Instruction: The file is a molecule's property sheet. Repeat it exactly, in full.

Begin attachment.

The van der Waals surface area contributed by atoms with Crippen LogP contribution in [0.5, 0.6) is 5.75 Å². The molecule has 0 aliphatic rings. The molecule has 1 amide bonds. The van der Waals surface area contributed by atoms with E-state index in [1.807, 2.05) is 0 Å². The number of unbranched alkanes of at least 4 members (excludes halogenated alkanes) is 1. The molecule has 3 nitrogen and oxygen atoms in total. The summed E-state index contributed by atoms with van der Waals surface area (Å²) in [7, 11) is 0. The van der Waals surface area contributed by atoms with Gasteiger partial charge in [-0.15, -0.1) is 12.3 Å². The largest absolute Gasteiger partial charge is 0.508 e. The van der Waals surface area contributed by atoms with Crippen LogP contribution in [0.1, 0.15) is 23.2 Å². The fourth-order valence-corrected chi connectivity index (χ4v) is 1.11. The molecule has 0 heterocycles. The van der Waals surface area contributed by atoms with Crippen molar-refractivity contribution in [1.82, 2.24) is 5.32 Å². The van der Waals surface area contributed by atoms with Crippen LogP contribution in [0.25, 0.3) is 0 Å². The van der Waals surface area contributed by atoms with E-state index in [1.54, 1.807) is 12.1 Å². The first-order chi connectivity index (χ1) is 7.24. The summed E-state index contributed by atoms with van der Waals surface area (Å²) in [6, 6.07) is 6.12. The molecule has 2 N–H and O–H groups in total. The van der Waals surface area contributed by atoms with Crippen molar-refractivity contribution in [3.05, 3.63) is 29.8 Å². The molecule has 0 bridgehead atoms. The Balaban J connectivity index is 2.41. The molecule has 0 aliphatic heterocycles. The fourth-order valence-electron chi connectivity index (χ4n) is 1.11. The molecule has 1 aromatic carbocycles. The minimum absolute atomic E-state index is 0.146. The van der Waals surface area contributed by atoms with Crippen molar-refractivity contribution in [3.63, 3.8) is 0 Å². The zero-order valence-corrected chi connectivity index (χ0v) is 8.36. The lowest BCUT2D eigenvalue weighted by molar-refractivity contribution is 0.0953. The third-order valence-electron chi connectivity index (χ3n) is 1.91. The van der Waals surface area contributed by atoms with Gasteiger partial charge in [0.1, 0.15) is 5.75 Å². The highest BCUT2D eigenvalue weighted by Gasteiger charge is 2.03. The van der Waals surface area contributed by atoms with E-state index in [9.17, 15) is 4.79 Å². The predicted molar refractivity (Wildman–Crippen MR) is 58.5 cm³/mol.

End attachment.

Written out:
The van der Waals surface area contributed by atoms with Crippen LogP contribution in [0.5, 0.6) is 5.75 Å². The molecule has 0 aliphatic rings. The molecule has 1 amide bonds. The van der Waals surface area contributed by atoms with E-state index in [1.807, 2.05) is 0 Å². The number of unbranched alkanes of at least 4 members (excludes halogenated alkanes) is 1. The molecule has 3 nitrogen and oxygen atoms in total. The summed E-state index contributed by atoms with van der Waals surface area (Å²) in [7, 11) is 0. The van der Waals surface area contributed by atoms with Gasteiger partial charge in [-0.15, -0.1) is 12.3 Å². The largest absolute Gasteiger partial charge is 0.508 e. The van der Waals surface area contributed by atoms with Crippen LogP contribution in [0.1, 0.15) is 23.2 Å². The fourth-order valence-corrected chi connectivity index (χ4v) is 1.11. The molecule has 0 heterocycles. The van der Waals surface area contributed by atoms with Crippen molar-refractivity contribution in [1.82, 2.24) is 5.32 Å². The van der Waals surface area contributed by atoms with Crippen LogP contribution in [0.25, 0.3) is 0 Å². The van der Waals surface area contributed by atoms with E-state index in [1.54, 1.807) is 12.1 Å². The first-order chi connectivity index (χ1) is 7.24. The summed E-state index contributed by atoms with van der Waals surface area (Å²) in [6, 6.07) is 6.12. The molecule has 2 N–H and O–H groups in total. The van der Waals surface area contributed by atoms with Crippen molar-refractivity contribution in [3.05, 3.63) is 29.8 Å². The molecule has 0 bridgehead atoms. The Balaban J connectivity index is 2.41. The molecule has 0 aliphatic heterocycles. The fourth-order valence-electron chi connectivity index (χ4n) is 1.11. The molecule has 1 aromatic carbocycles. The minimum absolute atomic E-state index is 0.146. The van der Waals surface area contributed by atoms with Crippen molar-refractivity contribution in [3.63, 3.8) is 0 Å². The zero-order valence-corrected chi connectivity index (χ0v) is 8.36. The lowest BCUT2D eigenvalue weighted by molar-refractivity contribution is 0.0953. The third-order valence-electron chi connectivity index (χ3n) is 1.91. The van der Waals surface area contributed by atoms with Gasteiger partial charge in [0.1, 0.15) is 5.75 Å². The highest BCUT2D eigenvalue weighted by Gasteiger charge is 2.03. The van der Waals surface area contributed by atoms with E-state index in [9.17, 15) is 4.79 Å². The predicted molar refractivity (Wildman–Crippen MR) is 58.5 cm³/mol.